Investigation of the October effect in VLF signals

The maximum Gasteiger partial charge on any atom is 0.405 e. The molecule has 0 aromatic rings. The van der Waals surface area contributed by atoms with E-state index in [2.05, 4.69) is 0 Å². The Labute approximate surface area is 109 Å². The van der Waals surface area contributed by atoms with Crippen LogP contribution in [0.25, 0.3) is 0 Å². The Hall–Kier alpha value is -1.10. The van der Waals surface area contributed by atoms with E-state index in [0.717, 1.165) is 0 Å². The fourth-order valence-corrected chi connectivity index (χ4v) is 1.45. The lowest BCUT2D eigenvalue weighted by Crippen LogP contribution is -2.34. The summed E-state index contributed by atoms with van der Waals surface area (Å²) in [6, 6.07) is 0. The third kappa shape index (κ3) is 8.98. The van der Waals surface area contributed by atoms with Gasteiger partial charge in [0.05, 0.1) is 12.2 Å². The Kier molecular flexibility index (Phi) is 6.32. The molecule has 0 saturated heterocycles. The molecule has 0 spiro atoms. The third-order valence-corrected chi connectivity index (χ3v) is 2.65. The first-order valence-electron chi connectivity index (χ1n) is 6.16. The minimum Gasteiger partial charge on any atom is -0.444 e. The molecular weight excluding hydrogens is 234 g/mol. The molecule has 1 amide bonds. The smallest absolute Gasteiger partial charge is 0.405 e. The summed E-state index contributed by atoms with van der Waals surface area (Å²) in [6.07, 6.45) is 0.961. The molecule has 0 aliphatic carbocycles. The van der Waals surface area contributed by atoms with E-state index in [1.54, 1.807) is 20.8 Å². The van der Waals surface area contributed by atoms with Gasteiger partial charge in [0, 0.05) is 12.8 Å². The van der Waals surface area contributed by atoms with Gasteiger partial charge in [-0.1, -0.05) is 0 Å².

Abstract. Subionospheric Very Low Frequency (VLF) radio signals are reflected by free electrons in the ionospheric D-region at about 60–90 km altitude and can propagate over long distances, which makes them useful for monitoring the state of the D-region or perturbations due to solar flares. At the D-region height, the ionosphere is mainly ionized by the solar Lyman-α radiation. The reflection characteristics of VLF signals depend on the state and dynamics of the D-region which is highly influenced by the Lyman-α radiation. Although the amplitude of the received terrestrial VLF signal changes as a function of solar zenith angle over the course of the year, the VLF amplitude shows a distinctive sharp decrease around October, which is hence called the “October effect”. This study investigates the occurrence of the October effect and its dependencies on latitude and longitude. We developed a method to detect the occurrence of the October effect in the long-term VLF data and derive key parameters characterizing (start and end date, intensity) the sudden decrease in the signal amplitude. This investigation using a network of VLF stations distributed over low, middle and high latitude regions shows that the occurrence of the October effect has a clear latitudinal dependency, occurring earlier in high-latitude regions than at mid-latitudes. No low latitude signature is found.
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